Khalil Examines Prospects for Peace in the Sudan

By Wattad, Nizar | Washington Report on Middle East Affairs, September 2003 | Go to article overview

Khalil Examines Prospects for Peace in the Sudan


Wattad, Nizar, Washington Report on Middle East Affairs


Washington, DC's Middle East Institute hosted a June 25 lecture by scholar-in-residence Dr. Mohamed I. Khalil, former Sudanese minister of foreign affairs and minister of justice. An attendance of about 40 people listened as Dr. Khalil provided a brief history of the conflict between the northern Sudanese government and the southern Sudanese Peoples Liberation Movement (SPLM). While the regions are not as polarized as media reports often indicate, Dr. Khalil asserted, differences do exist.

Historically, he explained, the south served as a source of ivory and slaves, with northern Sudanese as major participants in the human trafficking. Since Western missionaries traditionally focused on the history of the slave trade, he noted, Western history books emphasize a "northern Arab captors/southern Black captives" dichotomy.

A 1950s independence referendum yielded a southern agreement to preserve the country's territorial integrity, provided it was done under a federal system of government. According to Khalil, that promise has been "broken by every northern Sudanese government since." Over the years, southerners continued to be denied government positions and economic advancement. To make things worse, the government established "Sudanization" committees that included no southerners.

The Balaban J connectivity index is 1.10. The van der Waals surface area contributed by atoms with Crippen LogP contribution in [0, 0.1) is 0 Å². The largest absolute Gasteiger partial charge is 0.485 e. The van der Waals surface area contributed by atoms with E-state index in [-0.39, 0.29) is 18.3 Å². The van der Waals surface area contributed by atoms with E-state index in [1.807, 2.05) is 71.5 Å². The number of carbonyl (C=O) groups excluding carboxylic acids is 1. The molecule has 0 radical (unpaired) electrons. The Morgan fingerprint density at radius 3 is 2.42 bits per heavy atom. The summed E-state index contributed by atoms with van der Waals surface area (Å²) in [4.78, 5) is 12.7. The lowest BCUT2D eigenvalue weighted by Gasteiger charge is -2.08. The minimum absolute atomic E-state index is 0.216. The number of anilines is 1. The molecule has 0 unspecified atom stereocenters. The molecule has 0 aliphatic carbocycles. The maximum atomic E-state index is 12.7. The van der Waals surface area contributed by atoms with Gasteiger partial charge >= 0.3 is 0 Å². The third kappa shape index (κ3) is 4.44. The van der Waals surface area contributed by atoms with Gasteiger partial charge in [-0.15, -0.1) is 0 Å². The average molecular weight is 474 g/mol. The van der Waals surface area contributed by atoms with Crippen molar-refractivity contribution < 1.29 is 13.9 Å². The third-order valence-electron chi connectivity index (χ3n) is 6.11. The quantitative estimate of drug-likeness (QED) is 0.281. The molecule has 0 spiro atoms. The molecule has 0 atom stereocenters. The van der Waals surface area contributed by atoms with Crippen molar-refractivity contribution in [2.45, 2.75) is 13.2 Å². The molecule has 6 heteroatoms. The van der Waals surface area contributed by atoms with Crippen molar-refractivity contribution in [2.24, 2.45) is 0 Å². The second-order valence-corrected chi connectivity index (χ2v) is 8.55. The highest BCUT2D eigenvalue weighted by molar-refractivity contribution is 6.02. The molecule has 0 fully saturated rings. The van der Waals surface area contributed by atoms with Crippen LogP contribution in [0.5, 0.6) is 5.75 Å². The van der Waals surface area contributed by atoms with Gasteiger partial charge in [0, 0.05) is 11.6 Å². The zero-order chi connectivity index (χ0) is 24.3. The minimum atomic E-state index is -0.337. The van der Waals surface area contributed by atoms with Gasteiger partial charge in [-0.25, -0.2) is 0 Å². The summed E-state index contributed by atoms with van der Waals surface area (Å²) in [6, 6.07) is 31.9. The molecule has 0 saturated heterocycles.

The civil war began 19 years ago, with the mutiny of a southern battalion, and has continued ever since. In Khalil's appraisal, the conflict has left approximately 2 million persons dead, more southerners than northerners, and has "dilapidated the human and natural resources of the country." In this light, Khalil noted, the July 28, 2002 agreement between the parties to end the war "is a great achievement." It begs the question, however: what happens if the peace treaty holds? Khalil's analysis focused on issues of self-determination and the form of an interim Sudanese self-government.

According to the former minister, the assumption that the southern Sudan has an inherent right to independence "is debatable under international law." Khalil differentiated between internal self-determination-generally understood and accepted as a fundamental human right-and external self-determination, recognized for former colonies such as East Timor and the Western Sahara-both of which were invaded. This is not the case with the southern Sudan, Khalil observed, leading him to conclude that "the people of the southern Sudan (like Quebec) can only claim self-determination on the basis of a consensual agreement. …

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